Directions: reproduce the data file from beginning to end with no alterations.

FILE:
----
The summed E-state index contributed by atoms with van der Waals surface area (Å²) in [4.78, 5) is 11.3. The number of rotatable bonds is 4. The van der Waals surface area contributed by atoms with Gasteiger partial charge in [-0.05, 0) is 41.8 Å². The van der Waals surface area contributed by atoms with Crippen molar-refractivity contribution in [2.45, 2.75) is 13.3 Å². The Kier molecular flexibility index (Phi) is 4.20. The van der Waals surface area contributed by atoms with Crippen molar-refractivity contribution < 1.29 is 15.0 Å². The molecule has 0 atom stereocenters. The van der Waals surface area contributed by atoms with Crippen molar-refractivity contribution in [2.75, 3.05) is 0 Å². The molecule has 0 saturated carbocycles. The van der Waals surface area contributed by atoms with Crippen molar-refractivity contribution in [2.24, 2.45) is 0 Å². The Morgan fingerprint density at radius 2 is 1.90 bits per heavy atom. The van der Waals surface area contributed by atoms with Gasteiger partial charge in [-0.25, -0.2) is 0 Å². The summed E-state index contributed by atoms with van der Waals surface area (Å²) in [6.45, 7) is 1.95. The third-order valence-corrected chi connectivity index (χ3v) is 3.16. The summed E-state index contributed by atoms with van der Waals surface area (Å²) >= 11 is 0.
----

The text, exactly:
The summed E-state index contributed by atoms with van der Waals surface area (Å²) in [4.78, 5) is 11.3. The number of rotatable bonds is 4. The van der Waals surface area contributed by atoms with Gasteiger partial charge in [-0.05, 0) is 41.8 Å². The van der Waals surface area contributed by atoms with Crippen molar-refractivity contribution in [2.45, 2.75) is 13.3 Å². The Kier molecular flexibility index (Phi) is 4.20. The van der Waals surface area contributed by atoms with Crippen molar-refractivity contribution < 1.29 is 15.0 Å². The molecule has 0 atom stereocenters. The van der Waals surface area contributed by atoms with Crippen molar-refractivity contribution in [2.75, 3.05) is 0 Å². The molecule has 0 saturated carbocycles. The van der Waals surface area contributed by atoms with Crippen molar-refractivity contribution in [2.24, 2.45) is 0 Å². The Morgan fingerprint density at radius 2 is 1.90 bits per heavy atom. The van der Waals surface area contributed by atoms with Gasteiger partial charge in [-0.25, -0.2) is 0 Å². The summed E-state index contributed by atoms with van der Waals surface area (Å²) in [6.45, 7) is 1.95. The third-order valence-corrected chi connectivity index (χ3v) is 3.16. The summed E-state index contributed by atoms with van der Waals surface area (Å²) >= 11 is 0.